Businesses on A1A say it’s their turn to shine.
Eight restaurants clustered near Andy Romano Park along State Road A1A are banding together to promote themselves and build up their area. Calling themselves Restaurant Row Ormond Beachside, they are working on plans to advertise together and also seek help from the city.
“We’ve had two meetings and we have all kinds of ideas,” said Lena Lux, general manager of Tipsy Taco, 746 S. Atlantic Ave.
The group would like for the city to have events such as kite festivals, concerts, surfing contests, 5K races or First Fridays at Andy Romano Park. Lux also suggests banners on light posts, like they have on Granada Boulevard, that say “Restaurant Row.”
After Lux presented the idea to the City Commission in January, a meeting was set with staff and local leaders for Feb. 6. Steve Spraker, city Planning Director, said the city’s economic director and the executive director of the Ormond Beach Chamber of Commerce will attend the meeting.
“I’m super excited they have responded,” Lux said. “We want to come together with the residents and the city and grow the area together.”
Business is especially needed from locals in the tourist off-season.
Streetscaping and landscaping would also improve the area, but Lux said they realize the area is in the city, but A1A is a state road and the county maintains the beach.
“We’re starting to learn,” she said. “We’re just taking baby steps. We want to start small and get the ball rolling.”
One thing all the restaurants owners agree on is the damage done by the two hurricanes, Matthew and Irma, which is still causing problems, not because of damage to the restaurants, but because some hotels have not reopened.
Also, the frequents rains of 2018 dampened business, especially for the upper deck at Dimitri’s Bar and Grill..
The restaurants include the Tipsy Taco Cantina, Dimitri’s Bar and Grill, Riptides Raw Bar and Grill, Black Sheep Pub and Eating House, Don Peppers Mexican Grill Cantina, The Beach Bucket, Bonefish Grill and Charlie Horse Restaurant.
Some business owners on S.R. A1A look at Ormond MainStreet, with its landscaping, lamp posts, flags and events; and wonder when their turn is coming.
“A lot of us on restaurant row are feeling neglected,” said the owner of Dimitri’s Bar and Grill, 790 S. Atlantic Ave.
Dimitri (who likes to go by his first name) said he believes South Atlantic Avenue has been on the city’s back burner.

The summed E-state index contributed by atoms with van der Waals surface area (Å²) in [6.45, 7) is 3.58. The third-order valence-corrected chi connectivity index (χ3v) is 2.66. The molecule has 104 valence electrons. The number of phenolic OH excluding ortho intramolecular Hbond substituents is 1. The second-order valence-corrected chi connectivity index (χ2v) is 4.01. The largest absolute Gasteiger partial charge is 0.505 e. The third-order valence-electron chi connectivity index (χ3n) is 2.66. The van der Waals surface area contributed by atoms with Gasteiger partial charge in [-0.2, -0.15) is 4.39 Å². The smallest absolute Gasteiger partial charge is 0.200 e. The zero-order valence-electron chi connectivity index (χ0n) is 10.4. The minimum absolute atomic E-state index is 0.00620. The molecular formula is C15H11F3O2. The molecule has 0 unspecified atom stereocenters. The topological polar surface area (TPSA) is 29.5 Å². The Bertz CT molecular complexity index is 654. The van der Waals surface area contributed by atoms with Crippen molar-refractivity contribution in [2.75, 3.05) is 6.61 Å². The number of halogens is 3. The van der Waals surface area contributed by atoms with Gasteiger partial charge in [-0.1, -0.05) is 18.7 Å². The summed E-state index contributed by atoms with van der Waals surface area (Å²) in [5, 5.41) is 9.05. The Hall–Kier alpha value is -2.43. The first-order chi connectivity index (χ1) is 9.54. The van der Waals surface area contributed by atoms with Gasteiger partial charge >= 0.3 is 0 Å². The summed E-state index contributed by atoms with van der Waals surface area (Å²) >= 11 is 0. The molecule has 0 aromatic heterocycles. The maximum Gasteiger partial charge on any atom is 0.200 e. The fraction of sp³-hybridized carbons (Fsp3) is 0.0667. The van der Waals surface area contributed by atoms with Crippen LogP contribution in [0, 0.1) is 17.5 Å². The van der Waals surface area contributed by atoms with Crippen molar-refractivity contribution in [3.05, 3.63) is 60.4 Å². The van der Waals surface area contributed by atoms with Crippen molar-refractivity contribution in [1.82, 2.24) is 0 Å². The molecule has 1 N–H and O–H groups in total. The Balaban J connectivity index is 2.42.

“It’s time to do something here,” he said. “Granada Boulevard gets Christmas wreaths. What do we have?”
He pointed out that the county is creating a new parking lot north of the Restaurant Row area, which will provide parking for any planned festivals or events.
“We are on the beach. People should be coming to the beach to hang out,” he said.
He congratulated the city on the creation of Andy Romano Park, calling it “outstanding.” He also thanked the commissioners for allowing him to build the upper deck about six years ago, which has been very popular.
He believes helping the businesses will result in helping the city, by providing more tax revenue.
He points out the area is one the few in Florida that is not overdeveloped and the city should take advantage of it.
Spraker said improvements occur all over the city, including State Road A1A, where more pedestrian crosswalks are planned and several buildings are being redeveloped.
Lori Dupree, co-owner and manager of Charlie Horse Restaurant, 810 S. Atlantic Ave., sees a big potential for the street, pointing out the beachside neighborhoods to the west of the restaurants. She envisions a street like Flagler Avenue in New Smyrna Beach, with residents and visitors walking and biking along the street, if more businesses could develop.
Dupree promotes her restaurant to the hotels and makes sure to deliver advertising material to the Chamber of Commerce for distribution. She sees Restaurant Row working with the chamber to have the most potential.
She does not agree with some who say South S.R. A1A is an eyesore, saying the worst lot is where the County is slowly tearing down buildings to build a parking lot.
Otherwise, there are only a few closed businesses.
“It’s not like we have bombed out buildings,” she said.
There’s a lot of discussion in Daytona Beach about International Speedway Boulevard, considered to be the entrance to the tourist area. Dupree would like to see tourists to enter Daytona Beach from Ormond Beach, down S.R. A1A.
“It’s all one big tourist area,” she said.
The Restaurant Row initiative will help spread the word about the wide selection of family-friendly restaurants on South S.R. A1A, she said.
“We want to come together with the residents and the city and grow the area together.”
LENA LUX, of Tipsy Taco